Update 9:30 p.m.: KIRO-7 viewers reported a similar situation where a family in a new SUV was approaching people, offering gold jewelry for cash in Tumwater near I-5 Friday, March 5.
Our KIRO-7 cameras were rolling on another assignment in Federal Wa when we met Neal Lanctot as he was approached by a new SUV with a Tennessee license plate, driven by a well-dressed man with a family, offering Neal a gold ring — right off his finger. “Somebody tried to scam me,” he said.
Lanctot had just been the target of a fake jewelry scam right in front of our cameras. When the driver saw us recording him, he sped away through the crowded parking lot.
What happened was clearly the same fake jewelry ploy reported since 2018 from California to Canada.
Police say typically a well-dressed family with small children in an expensive rental car will look desperate, flagging down people on the sides of freeways with stories about their money and credit cards being stolen. They’re stranded, they say, and they offer real-looking jewelry — often rings, necklaces and watches they’re wearing — for cash.
“He needed money for something, gas I guess,” said Lanctot.
Washington State Patrol and law enforcement agencies along the I-5 corridor have repeated warnings. “This is still an ongoing problem,” said one tweet from the California Highway Patrol. “Disabled drivers flagging people down, professing to be in need of funds and willing to part with jewelry marked as 18K gold. If you find you’re in this circumstance, please call 911.”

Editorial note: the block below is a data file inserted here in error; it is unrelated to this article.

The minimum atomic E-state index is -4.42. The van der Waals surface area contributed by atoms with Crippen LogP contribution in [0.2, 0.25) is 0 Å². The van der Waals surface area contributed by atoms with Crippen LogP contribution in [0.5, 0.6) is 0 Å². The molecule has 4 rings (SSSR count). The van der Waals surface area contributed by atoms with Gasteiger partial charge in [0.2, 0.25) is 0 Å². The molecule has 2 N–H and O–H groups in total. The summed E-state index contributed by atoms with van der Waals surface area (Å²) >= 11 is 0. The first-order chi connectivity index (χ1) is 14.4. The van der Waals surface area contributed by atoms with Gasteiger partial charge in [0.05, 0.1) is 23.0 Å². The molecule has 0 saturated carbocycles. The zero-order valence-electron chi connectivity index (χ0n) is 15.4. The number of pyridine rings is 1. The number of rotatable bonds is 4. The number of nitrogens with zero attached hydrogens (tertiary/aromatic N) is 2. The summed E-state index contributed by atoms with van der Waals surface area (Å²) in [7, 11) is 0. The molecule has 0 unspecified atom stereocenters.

Investigators say typically the gold-looking jewelry is stamped 18-karat gold, the buyers take the jewelry to get it appraised, and it turns out to be copper or brass.
“I’ve been hit by them before,” said Lanctot, who admitted giving cash to the same kind of scammer in Florida.
The Royal Canadian Mounted Police issued the same warning: “Don’t fall for the fake gold scam,” after the same suspects arrested in western Washington were arrested there for pulling the same con game from Vancouver to Ontario.
In 2018 WSP investigators called the scheme part of an aggressive crime ring. Hundreds of victims are being duped by people in rental cars showing kids that often aren’t theirs and selling jewelry that’s not real gold.
“We’re talking anywhere from 4 to 10 thousand dollars at a time,” said Scott Genoway of the WSP.
“He looked super professional, businessman,” said Nicole Lewis in 2018, after she bought the ploy from a family who flagged her down on the side of the freeway. “He had a nice car, nicely dressed he had nice jewelry on. He was groomed well, smelled good, he really seemed genuine, almost desperate.”
From his experience, Neal has advice: “Sayno,’ walk away,” he said.